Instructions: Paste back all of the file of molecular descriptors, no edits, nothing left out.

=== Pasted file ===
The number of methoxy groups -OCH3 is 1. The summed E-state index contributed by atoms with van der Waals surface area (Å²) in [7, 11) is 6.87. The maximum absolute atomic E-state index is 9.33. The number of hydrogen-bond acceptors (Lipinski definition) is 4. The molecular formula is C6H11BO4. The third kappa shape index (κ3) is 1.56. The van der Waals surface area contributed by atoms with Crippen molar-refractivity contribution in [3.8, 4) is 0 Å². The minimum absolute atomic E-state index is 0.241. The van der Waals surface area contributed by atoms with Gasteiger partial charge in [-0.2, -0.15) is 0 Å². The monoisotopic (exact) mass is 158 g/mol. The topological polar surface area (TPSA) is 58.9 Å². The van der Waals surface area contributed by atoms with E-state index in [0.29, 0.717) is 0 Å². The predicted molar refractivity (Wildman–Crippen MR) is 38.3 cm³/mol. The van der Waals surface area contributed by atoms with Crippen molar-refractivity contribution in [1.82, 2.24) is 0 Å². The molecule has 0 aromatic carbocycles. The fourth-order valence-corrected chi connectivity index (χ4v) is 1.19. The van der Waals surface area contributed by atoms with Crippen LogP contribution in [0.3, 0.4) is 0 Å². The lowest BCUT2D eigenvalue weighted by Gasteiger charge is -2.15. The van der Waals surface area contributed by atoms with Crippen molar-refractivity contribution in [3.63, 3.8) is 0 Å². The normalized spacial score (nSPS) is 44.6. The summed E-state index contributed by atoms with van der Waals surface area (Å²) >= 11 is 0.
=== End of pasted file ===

The number of methoxy groups -OCH3 is 1. The summed E-state index contributed by atoms with van der Waals surface area (Å²) in [7, 11) is 6.87. The maximum absolute atomic E-state index is 9.33. The number of hydrogen-bond acceptors (Lipinski definition) is 4. The molecular formula is C6H11BO4. The third kappa shape index (κ3) is 1.56. The van der Waals surface area contributed by atoms with Crippen molar-refractivity contribution in [3.8, 4) is 0 Å². The minimum absolute atomic E-state index is 0.241. The van der Waals surface area contributed by atoms with Gasteiger partial charge in [-0.2, -0.15) is 0 Å². The monoisotopic (exact) mass is 158 g/mol. The topological polar surface area (TPSA) is 58.9 Å². The van der Waals surface area contributed by atoms with E-state index in [0.29, 0.717) is 0 Å². The predicted molar refractivity (Wildman–Crippen MR) is 38.3 cm³/mol. The van der Waals surface area contributed by atoms with Crippen molar-refractivity contribution in [1.82, 2.24) is 0 Å². The molecule has 0 aromatic carbocycles. The fourth-order valence-corrected chi connectivity index (χ4v) is 1.19. The van der Waals surface area contributed by atoms with Crippen LogP contribution in [0.3, 0.4) is 0 Å². The lowest BCUT2D eigenvalue weighted by Gasteiger charge is -2.15. The van der Waals surface area contributed by atoms with Crippen molar-refractivity contribution in [3.63, 3.8) is 0 Å². The normalized spacial score (nSPS) is 44.6. The summed E-state index contributed by atoms with van der Waals surface area (Å²) >= 11 is 0.